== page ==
Serve like Jesus, Baptist World Alliance President Says at Beeson
Posted by Mary Wimberley on 2010-04-21
Working with other believers can be a high-risk enterprise, but there is help, Baptist World Alliance president David Coffey told students and others at Samford University’s Beeson Divinity School Tuesday, April 20.
Qualities such as conceit and rivalry can make it easy to get it wrong in relating to believers, he said. “When we are quarrelling, our attitudes spoil our service and draw attention from Jesus Christ.”
A cure can be found in the passage from Philippians 2: 1-11 that advises to “have this mind,” which Jesus had, and serve like Him.
To serve like Jesus, one must relinquish privilege and power, render service and endure a cost, said Coffey, who spent a Sabbatical at Beeson in the 1990s.
“You are born to serve, not be served,” said Coffey, an ordained minister with the Baptist Union of Great Britain since 1967. “Jesus’ hands that performed miracles also washed the disciples’ feet.”
He warned against adopting “I did it my way” as a theme song. “Your theme song needs to be ‘I did it His way,’” Coffey said.
For those who serve like Jesus, he said, there is also a joy to be shared.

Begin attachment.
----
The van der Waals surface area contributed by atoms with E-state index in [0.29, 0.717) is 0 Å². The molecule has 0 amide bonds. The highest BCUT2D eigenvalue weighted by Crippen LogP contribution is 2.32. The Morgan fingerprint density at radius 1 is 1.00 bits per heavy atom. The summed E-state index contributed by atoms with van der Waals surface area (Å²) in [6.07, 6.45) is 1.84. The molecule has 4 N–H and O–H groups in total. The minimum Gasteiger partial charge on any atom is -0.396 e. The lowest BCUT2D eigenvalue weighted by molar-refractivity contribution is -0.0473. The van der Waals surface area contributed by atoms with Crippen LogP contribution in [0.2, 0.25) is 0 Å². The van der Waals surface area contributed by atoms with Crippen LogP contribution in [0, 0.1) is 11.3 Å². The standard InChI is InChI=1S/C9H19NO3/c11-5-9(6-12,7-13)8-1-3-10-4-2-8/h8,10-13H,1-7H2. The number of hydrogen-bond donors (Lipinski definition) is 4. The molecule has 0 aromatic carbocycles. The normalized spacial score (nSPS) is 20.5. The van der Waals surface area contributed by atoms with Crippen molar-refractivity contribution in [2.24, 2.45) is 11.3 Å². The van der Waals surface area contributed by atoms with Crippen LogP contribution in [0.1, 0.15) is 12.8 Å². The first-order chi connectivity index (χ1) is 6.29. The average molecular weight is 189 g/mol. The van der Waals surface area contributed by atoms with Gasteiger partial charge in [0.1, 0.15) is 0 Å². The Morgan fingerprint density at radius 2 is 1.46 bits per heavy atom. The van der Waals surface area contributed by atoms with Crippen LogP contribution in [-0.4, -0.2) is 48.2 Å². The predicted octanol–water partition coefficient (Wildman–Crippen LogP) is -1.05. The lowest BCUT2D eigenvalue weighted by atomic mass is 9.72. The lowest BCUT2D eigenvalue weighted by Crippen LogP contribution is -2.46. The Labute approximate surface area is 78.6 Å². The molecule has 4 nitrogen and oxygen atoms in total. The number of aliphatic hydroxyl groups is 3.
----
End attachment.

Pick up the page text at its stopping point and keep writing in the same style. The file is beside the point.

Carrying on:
“We are disciples of the now and the not yet,” said Coffey, adding that it is easy to despair of the now. Referencing scripture from the book of Revelation, he said that “God has given us a taste of the future, and the best is yet to be.”
In Heaven, he said, “There will be no more evangelical culture wars, no more broken relationships. All will be peaceful in a perfect, beautiful city. This is the glory that we will share.”
Previously general secretary of the Baptist Union of Great Britain for 15 years, Coffey was elected BWA president at the Baptist World Congress in 2005. In 2009, he was appointed the first global ambassador for BMS World Mission, the missionary society founded by William Carey.
ABOUT SAMFORD UNIVERSITY -- Samford University is a premier nationally ranked private university deeply rooted in its Christian mission. Founded in 1841, Samford is the 87th oldest institution of higher education in the United States. U.S. News & World Report ranks Samford 3rd among regional universities in the South. Samford enrolls 5,509 students from 45 states, the District of Columbia and 29 other countries in its 10 academic units: arts, arts and sciences, business, divinity, education, health professions, law, nursing, pharmacy, and public health. Samford also fields 17 NCAA Division I teams that compete in the tradition-rich Southern Conference.